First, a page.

Still, the truths of history are better than lies
✎ Wayne K. Spear | November 9, 2017 • Current Events
BEFORE BRONWYN EYRE was Saskatchewan’s Education Minister, she was an opinion columnist battling godlessness, political correctness, the myth of global warming, and other menaces. Her broadcasts were hosted at CKOM and CJME, and the Saskatoon StarPhoenix featured her columns, as did lesser-known publications like the Saskatchewan Pro-Life Association’s “Saskatchewan Choose Life News.”
Why do I mention this? To establish that Bronwyn Eyre is an experienced writer of opinion columns and, as such, a person able to put thoughts into words. And yet when she was asked recently to clarify comments she made in the Legislative Assembly of Saskatchewan, Bronwyn Eyre produced gobbledegook. Her initial comment however was plain enough and had the courage-of-conviction candour that you’ll find in her articles: “I would submit that there has come to be at once too much wholesale infusion into the curriculum, and at the same time, too many attempts to mandate material into it both from the inside and by outside groups.” Later on in her comments, made during the Throne Speech Debate of November 1, 2017, she says exactly what she means by wholesale infusion:
My grade 8 son brought a homework sheet home the other day — they’re always sheets — in which he was asked to outline nothing less than his vision of his collective past, his country, and his world. As background, however, he’d copied from the board the following facts which were presented as fact: that European and European settlers were colonialists, pillagers of the land who knew only buying and selling and didn’t respect mother earth. He asked me if it was okay if he could write that he associated with his pioneer great- and great-great-grandparents because no one was writing down their vision of the world. And I said yes, of course, and that after all, they had known poverty in Norway or Ukraine, or war in Germany, that they had come here and tilled the land that produced food for everybody and loved their families and tried to create whole, stable communities in this province, and had loved it here.
And here is the non-clarifying clarification Eyre offered a reporter:
What I was trying to highlight is that it’s maybe something that we all feel on some level that I think we can acknowledge that, you know, we’re perhaps free to love the story and our families and for him too to love the story without excluding loving anybody else. That’s really all I’m saying.
Anyone who has read Eyre’s works, as I have, will doubt “all she is saying” is that we should be free to love our stories and our families. She disapproves of the drift of current changes to the curriculum, just as she disapproves of the drift of politically correct modern society, and if she weren’t a politician she would have found the cahones to say so. But if her point were only about love, I would agree with her. It’s a good message: love your family and your ancestors and your country. We all need this love. And this love is what Indigenous people were denied for generations, by residential schools and the Sixties Scoop and the story of Canada.
I grew up in Canada in the 60s and 70s. I went to a public school and the history I was taught was definitely infused. Infused with lies. The textbooks had nothing to say of the inner life or aspirations of my Kanien’kehá:ka (Mohawk) ancestors, who suffered losses of every kind so that settlers could start a new life. It would have been nice to hear stories that made me love who and what I was, and where I was from, but there was no love, and no compassion, for Indians in the curriculum. My teachers told me stories about Indigenous people that justified the casual daily racism every Indigenous child experienced in the playground and in the town. The story of Canada wasn’t a story you could love as an Indigenous person, because it made you feel stupid and ashamed and worthless. Our schools didn’t give us a vision of the future, they told us we Indians belonged to the distant past. It’s no wonder so many gave up on life and took the leap into an early oblivion.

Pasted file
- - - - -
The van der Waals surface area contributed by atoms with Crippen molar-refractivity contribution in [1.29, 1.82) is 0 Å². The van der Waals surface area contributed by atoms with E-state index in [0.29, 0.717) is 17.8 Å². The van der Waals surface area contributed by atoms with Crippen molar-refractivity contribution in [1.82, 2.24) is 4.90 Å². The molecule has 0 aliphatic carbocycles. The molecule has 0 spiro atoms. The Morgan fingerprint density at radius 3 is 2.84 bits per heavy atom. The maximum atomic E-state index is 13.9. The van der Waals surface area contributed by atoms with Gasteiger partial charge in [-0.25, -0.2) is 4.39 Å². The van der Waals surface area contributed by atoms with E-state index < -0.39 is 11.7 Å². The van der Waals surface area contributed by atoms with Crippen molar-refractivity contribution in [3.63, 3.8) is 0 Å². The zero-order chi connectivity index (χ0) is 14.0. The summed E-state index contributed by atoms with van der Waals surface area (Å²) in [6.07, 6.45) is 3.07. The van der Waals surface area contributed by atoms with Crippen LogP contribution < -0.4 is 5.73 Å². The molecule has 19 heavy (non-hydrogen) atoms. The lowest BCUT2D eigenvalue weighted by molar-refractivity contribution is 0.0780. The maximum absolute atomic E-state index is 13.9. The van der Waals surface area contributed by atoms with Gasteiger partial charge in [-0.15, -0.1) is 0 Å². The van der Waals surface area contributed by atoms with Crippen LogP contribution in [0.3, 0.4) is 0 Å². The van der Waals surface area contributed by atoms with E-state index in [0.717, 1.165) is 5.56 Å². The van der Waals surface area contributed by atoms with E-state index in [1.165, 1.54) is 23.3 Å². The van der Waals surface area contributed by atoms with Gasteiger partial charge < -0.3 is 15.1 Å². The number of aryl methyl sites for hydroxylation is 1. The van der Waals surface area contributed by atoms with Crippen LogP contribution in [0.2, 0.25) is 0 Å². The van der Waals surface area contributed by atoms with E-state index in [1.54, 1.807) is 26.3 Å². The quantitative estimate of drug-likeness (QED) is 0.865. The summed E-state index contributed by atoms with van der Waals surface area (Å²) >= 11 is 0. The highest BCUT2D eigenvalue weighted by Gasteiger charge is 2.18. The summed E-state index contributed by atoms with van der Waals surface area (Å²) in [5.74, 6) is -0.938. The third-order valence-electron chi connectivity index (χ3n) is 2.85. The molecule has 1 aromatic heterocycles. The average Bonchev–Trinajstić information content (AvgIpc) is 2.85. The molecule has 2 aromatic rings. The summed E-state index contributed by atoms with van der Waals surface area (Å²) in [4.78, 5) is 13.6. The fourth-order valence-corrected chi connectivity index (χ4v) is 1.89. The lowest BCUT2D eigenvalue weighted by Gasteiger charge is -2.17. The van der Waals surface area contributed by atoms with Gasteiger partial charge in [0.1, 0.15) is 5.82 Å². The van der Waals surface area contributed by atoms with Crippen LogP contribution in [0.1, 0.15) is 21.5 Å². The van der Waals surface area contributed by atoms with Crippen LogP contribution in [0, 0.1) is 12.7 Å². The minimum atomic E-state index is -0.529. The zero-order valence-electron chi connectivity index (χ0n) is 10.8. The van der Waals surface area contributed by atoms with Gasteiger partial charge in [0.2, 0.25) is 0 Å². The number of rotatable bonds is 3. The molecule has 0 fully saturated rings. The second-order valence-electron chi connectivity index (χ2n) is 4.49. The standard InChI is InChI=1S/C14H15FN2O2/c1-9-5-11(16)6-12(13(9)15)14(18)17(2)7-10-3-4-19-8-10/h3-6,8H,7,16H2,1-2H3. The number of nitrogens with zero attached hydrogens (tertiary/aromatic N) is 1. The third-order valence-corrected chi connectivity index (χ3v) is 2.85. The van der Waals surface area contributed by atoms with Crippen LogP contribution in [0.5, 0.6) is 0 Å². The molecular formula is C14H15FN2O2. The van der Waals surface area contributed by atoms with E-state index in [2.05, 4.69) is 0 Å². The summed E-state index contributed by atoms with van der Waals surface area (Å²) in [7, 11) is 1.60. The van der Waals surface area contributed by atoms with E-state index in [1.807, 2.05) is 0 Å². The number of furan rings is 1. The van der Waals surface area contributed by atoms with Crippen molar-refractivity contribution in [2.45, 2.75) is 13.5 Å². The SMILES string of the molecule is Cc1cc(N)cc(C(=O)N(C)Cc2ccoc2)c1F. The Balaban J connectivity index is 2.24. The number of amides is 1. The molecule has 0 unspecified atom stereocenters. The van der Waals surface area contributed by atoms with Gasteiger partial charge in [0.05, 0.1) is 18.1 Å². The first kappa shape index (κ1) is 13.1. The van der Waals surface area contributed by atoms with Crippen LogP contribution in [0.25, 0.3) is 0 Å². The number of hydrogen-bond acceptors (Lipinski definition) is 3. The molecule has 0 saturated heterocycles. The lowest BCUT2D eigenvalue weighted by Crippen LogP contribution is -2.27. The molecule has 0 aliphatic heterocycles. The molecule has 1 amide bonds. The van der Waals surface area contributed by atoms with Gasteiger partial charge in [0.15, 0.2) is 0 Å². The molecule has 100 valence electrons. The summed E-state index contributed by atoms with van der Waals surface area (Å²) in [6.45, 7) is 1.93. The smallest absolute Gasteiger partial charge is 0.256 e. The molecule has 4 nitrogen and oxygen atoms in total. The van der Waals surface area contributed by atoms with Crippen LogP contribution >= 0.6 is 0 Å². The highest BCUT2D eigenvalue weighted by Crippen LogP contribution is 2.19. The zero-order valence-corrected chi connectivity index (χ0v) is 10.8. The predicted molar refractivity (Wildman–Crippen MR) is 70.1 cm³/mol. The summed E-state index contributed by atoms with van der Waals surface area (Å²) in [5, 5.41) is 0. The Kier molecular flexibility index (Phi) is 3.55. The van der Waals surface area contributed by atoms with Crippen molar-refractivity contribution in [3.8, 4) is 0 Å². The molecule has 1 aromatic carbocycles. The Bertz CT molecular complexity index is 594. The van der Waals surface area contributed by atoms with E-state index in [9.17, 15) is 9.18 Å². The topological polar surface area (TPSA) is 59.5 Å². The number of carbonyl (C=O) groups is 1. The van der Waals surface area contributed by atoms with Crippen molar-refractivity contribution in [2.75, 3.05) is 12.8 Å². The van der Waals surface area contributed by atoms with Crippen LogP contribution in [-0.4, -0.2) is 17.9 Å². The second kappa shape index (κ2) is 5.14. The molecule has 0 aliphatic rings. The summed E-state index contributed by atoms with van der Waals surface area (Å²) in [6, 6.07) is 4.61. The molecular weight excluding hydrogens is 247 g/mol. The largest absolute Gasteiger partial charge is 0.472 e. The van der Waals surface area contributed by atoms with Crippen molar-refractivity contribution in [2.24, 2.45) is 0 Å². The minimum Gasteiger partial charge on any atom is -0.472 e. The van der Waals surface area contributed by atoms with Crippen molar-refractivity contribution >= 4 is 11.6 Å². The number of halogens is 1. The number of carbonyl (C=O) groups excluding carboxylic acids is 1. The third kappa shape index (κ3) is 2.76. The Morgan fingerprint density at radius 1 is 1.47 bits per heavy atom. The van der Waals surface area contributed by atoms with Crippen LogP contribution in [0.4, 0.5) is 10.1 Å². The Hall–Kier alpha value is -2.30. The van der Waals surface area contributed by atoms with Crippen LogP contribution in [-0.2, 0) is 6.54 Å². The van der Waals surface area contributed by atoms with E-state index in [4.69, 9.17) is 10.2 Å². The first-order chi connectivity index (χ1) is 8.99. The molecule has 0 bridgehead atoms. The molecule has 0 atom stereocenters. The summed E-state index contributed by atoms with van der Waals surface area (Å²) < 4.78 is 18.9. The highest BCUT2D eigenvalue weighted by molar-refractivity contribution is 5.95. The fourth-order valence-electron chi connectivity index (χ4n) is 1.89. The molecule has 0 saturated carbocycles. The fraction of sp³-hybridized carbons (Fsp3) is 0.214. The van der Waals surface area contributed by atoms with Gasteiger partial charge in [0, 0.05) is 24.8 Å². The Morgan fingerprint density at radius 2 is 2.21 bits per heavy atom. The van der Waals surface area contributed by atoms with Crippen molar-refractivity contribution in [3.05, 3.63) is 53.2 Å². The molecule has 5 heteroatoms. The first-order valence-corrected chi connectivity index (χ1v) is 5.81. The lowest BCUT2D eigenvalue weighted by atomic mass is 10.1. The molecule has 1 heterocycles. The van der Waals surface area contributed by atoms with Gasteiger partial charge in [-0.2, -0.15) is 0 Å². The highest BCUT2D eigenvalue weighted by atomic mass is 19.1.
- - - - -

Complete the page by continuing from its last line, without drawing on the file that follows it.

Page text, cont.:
An honest telling of Canada’s story will make Canadians uncomfortable, but in the long-run Canada will be better for it. The truth is often unpleasant, but it’s morally and practically more defenisible to live a life informed by what’s true and real than it is to live under the sway of comforting half-truths and lies. In 2002 I wrote a speech for the launch of a residential school exhibit, at the National Archives of Canada, that began:
The National Archives of Canada is a solemn place, dedicated to the service of the nation’s identity. It gathers what has been as an endowment to what will be. Because no legacy is enriched by counterfeit, a nation is ill-served by history which is not genuine. And so, we are here today to consider a national institution committed, not to the preservation of a people, but to their forced assimilation.
“Because no legacy is enriched by counterfeit, a nation is ill-served by history which is not genuine”—I wrote these words 15 years ago and they guide me still. I care about truth, and I care about authenticity, and I consider it a tragedy to live without either. I’d like to think Canadians of honour feel the same. I used the metaphor of an inheritance of fake money because that is what I believe Canadians have received from their educators, for generations—a counterfeit. I know it’s what I received, and as a result I’ve been a skeptical person my entire adult life.
Ms Eyre, you can love your family and your ancestors and your accomplishments without sacrificing intellectual and moral honesty. In fact, you have to. Otherwise it’s not really love.